Along with the CVDSgc, we developed two other models for beef cows and calves (CVDSbc) and dairy cows (CVDSdc). The CVDSbc was evaluated in collaboration with Dr. John Pollak, an animal breeder at Cornell University and currently the director of the U.S. Meat Animal Research Center in Clay Center, Nebraska, and Keith Long, a manager of the Bell Ranch beef herd in New Mexico 19,20. In the CVDSbc, we implemented our concept of ranking cows in the herd by their energy efficiency index (EEI). The EEI is calculated as the ratio of the amount of metabolizable energy (ME, Mcal) needed by the cow (or by the cow and calf) during a reproductive cycle (conception to weaning) divided by the weaning weight of the calf. The EEI is calculated iteratively and it takes into account changes in body weight, fluxes of body reserves, milk production of the cows, forage quality throughout the reproductive cycle, and calf growth. Subsequently, we modified the CVDSbc to develop the CVDSdc 21, with the objectives of computing EEI based on the calculations of the requirements for dairy cows and the creation of a dynamic model to account for energy fluxes 22. The EEI of the CVDSdc is also computed iteratively for a reproductive cycle.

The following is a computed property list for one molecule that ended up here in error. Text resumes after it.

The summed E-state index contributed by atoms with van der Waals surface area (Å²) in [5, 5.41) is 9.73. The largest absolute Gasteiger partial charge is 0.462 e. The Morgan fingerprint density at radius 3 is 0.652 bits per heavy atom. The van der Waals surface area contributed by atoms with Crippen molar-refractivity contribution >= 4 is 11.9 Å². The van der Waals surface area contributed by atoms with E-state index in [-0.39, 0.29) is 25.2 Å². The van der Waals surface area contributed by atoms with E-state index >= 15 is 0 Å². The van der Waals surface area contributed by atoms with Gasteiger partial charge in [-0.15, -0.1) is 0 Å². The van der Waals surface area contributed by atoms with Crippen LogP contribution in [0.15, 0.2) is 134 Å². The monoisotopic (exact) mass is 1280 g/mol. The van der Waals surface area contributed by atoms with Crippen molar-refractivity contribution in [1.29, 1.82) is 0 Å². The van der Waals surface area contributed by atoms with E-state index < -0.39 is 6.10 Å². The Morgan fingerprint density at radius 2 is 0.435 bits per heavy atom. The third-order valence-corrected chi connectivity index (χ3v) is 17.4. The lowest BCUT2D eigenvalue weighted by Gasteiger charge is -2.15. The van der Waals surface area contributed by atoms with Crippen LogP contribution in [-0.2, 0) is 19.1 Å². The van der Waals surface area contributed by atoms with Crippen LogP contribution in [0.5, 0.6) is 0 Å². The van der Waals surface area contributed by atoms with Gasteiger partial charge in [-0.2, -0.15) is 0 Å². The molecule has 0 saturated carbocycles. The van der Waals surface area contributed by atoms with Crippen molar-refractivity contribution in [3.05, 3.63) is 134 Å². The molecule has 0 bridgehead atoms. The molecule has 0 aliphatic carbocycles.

Developing laboratory analytical techniques to support the nutrition modeling

A major challenge in developing and improving these ruminant nutrition DSS models is the acquisition of detailed and accurate inputs so the systems can function reliably. These nutrition models rely on accurate and precise predictions of nutrients’ dietary supply, especially energy. The CVDSbc and CVDSdc technology use metabolizable energy required (MER) to estimate EEI, which requires an assessment of the diet quality to compute efficiency of use of energy for different physiological needs. To keep up, we had to utilize and modify analytical systems, including laboratory methods and methodological approaches, to systematically provide dietary information that could be used to predict diet energy. For ruminants, fractional passage rates of degradation (i.e., fermentation) of substrates in the rumen (kd) and the fractional passage rates of escape of substrates from the rumen (kp) are critical in estimating digestibility of nutrients and energy available for use by the ruminant animal. This is where the gas production fitting system (Gasfit; and the Gamma distribution function fitting system (GnG1; come into play.